NIC Notes

Insights in Seniors Housing & Care

Executive Survey Insights  |  Seniors Housing

Executive Survey Insights | Wave 19: December 28 to January 10, 2021

By: Lana Peck  |  January 14, 2021

“The drag on occupancy rates continued to be observed in the Wave 19 survey results. This likely reflects a combination of challenges in backfilling COVID-related vacancies as well as the effects of typical seasonality during the holidays and winter months. Despite reports of record-high COVID-19 cases across the country occurring daily, roughly two-thirds of respondent organizations were not increasing move-in restrictions presumably in part due to operator innovations in infection mitigation and creative visitation protocols which have gained acceptance from many residents and families. Long-anticipated as a game-changer with regard to improving occupancy, many operators are now starting to receive the COVID-19 vaccine. The Wave 20 survey is currently collecting data on the distribution of the vaccine to provide new insights for decision-makers.”                                                                                                                                                                 –Lana Peck, Senior Principal, NIC

Executive Survey Insights  |  Seniors Housing

Executive Survey Insights | Wave 18: December 17 to December 27, 2020

By: Lana Peck  |  January 08, 2021

“The effect of the pandemic’s surge in the Fall is reflected in NIC’s recent ESI survey results. The November surveys (Waves 15 and 16), which provided insights into operator experiences in October, showed new downward trends in the pace of move-ins, move-outs, and occupancy rates across the continuum of care. These trends continued into the holiday season. More survey respondents reported drops in occupancy in the past 30-days than increases. In light of COVID-19 infection positivity rates rising across the country, more organizations in Wave 18 cited self-imposed or government-imposed move-in restrictions as a reason for slowing the pace of settling residents into their communities." --Lana Peck, Senior Principal, NIC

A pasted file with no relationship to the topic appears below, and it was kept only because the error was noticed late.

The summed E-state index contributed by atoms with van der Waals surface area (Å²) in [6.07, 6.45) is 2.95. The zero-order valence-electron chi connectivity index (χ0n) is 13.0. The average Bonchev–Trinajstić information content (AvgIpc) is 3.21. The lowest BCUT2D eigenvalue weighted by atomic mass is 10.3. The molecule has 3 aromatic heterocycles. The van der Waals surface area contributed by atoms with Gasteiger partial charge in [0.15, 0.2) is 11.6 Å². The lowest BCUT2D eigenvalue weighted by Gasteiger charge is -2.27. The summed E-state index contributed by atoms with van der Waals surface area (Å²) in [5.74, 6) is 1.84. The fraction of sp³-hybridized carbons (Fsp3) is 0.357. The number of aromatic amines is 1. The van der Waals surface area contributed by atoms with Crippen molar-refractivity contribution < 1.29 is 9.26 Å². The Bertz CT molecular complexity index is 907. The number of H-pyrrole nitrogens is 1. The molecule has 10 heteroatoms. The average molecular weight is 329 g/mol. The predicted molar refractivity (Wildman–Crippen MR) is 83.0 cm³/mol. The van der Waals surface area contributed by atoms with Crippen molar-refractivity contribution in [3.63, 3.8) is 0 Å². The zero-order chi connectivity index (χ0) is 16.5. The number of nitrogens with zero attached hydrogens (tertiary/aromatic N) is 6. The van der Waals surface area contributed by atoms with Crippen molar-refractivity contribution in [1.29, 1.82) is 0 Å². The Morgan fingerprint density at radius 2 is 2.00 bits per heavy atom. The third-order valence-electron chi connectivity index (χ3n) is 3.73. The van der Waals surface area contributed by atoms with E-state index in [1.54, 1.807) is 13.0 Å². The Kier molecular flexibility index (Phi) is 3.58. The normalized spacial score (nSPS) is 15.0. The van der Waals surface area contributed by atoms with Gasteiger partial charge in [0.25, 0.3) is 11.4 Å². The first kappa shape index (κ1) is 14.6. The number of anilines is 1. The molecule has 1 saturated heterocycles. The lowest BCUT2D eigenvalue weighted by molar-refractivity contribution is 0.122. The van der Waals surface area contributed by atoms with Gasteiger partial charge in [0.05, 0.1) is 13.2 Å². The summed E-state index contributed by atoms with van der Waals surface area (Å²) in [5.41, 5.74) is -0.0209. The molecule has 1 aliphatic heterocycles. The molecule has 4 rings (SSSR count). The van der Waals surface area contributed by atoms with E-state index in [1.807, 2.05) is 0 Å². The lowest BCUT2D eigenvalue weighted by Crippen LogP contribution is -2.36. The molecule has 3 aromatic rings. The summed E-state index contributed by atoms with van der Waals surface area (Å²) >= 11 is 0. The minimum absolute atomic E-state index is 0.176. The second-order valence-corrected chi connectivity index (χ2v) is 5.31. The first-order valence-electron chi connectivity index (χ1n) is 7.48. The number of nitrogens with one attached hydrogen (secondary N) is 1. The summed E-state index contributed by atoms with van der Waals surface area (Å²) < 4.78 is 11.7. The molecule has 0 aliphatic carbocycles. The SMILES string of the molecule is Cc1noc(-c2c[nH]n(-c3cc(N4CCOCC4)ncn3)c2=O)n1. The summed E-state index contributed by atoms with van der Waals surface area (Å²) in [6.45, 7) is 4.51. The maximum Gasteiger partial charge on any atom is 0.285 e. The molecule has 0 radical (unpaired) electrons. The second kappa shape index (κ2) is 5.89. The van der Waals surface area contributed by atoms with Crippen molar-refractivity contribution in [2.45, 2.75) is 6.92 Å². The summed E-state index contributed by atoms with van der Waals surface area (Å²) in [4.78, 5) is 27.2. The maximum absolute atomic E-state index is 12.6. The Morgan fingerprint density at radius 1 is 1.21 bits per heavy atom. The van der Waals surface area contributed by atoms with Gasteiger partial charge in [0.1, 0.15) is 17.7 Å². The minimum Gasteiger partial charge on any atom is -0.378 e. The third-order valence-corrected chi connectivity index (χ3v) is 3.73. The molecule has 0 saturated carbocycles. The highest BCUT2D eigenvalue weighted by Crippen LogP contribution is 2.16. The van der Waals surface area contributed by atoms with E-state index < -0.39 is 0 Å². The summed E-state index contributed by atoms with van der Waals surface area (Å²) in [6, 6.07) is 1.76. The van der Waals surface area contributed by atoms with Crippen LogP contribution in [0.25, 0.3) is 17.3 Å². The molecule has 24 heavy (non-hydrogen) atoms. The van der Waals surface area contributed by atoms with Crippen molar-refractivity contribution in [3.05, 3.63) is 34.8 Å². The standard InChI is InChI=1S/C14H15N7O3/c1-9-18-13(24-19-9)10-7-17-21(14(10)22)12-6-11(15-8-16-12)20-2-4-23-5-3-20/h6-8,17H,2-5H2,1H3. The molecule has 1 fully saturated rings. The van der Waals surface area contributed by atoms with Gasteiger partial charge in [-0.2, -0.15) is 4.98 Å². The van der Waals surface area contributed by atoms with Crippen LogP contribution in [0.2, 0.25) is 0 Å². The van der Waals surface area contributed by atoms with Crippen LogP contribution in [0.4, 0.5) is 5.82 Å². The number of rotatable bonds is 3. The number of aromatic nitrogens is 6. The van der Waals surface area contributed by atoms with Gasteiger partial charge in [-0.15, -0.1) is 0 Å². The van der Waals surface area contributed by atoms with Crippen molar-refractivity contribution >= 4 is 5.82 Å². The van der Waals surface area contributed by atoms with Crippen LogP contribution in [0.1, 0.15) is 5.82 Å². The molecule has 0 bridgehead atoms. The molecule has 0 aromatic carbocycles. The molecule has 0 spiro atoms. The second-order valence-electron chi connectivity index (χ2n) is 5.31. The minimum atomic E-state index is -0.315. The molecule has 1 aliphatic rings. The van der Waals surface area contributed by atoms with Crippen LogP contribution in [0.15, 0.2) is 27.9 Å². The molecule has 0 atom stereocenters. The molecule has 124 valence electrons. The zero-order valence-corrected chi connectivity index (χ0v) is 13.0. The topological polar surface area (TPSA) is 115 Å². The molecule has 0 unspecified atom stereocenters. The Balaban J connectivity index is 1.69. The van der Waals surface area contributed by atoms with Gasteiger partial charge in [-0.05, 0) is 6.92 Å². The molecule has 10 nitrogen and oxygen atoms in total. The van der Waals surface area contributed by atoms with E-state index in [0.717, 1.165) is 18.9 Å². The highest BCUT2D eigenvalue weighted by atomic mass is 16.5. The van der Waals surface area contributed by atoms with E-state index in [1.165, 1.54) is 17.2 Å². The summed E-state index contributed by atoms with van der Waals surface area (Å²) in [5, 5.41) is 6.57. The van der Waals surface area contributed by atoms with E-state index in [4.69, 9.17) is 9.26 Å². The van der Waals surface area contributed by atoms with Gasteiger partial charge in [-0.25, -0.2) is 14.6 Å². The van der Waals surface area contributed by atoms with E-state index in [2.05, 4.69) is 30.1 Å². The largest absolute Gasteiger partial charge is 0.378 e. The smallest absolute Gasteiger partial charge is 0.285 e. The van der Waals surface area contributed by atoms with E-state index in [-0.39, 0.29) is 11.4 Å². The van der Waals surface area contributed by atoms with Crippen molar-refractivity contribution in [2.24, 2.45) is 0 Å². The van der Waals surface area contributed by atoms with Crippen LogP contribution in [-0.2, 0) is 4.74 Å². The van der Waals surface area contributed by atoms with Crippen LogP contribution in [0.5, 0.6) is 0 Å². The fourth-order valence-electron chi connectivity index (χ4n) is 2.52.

Executive Survey Insights  |  Seniors Housing

Executive Survey Insights | Wave 17: November 30 to December 13, 2020

By: Lana Peck  |  December 17, 2020

“The pace of move-ins continued to be sluggish in Wave 17 with more survey respondents reporting declines in occupancy rates than increases in occupancy for each of the four care segments. Fewer organizations cited stronger resident demand as a factor influencing the pace of move-ins. Comments by survey respondents added color to the key survey findings: several leaders of their organizations cited rising COVID-19 cases among residents and staff in some properties resulting in stress in containing outbreaks and maintaining staffing levels amid wage growth and hazard pay challenges. While some operators were eagerly anticipating the arrival of the vaccine, others expressed frustration with new slowdowns in the turnaround times for receiving COVID-19 lab test results.”

COVID-19  |  Executive Survey Insights

Executive Survey Insights | Wave 16: November 9 to November 22, 2020

By: Lana Peck  |  December 03, 2020

“Due to growing cases of COVID-19 in many parts of the country, market conditions appear to be trending in a similar pattern to that seen earlier in the pandemic. More organizations in Wave 16 reported occupancy rate declines over the past 30 days in the segments serving residents with higher levels of care needs as the pace of move-ins has slowed. The deepest occupancy rate declines were in the nursing care segment, with about one-third of organizations with nursing care beds reporting occupancy declines of three percentage points or more. Residents moving to higher levels of care, cited by one-half of respondents, may be one of several possible factors in greater shares of organizations reporting an acceleration in move-outs for each of the care segments. As potential new residents wait on the sidelines and delay moving into properties, operators remain challenged to backfill newly available units. Recent announcements of vaccine approvals should help restore occupancy in the coming months.”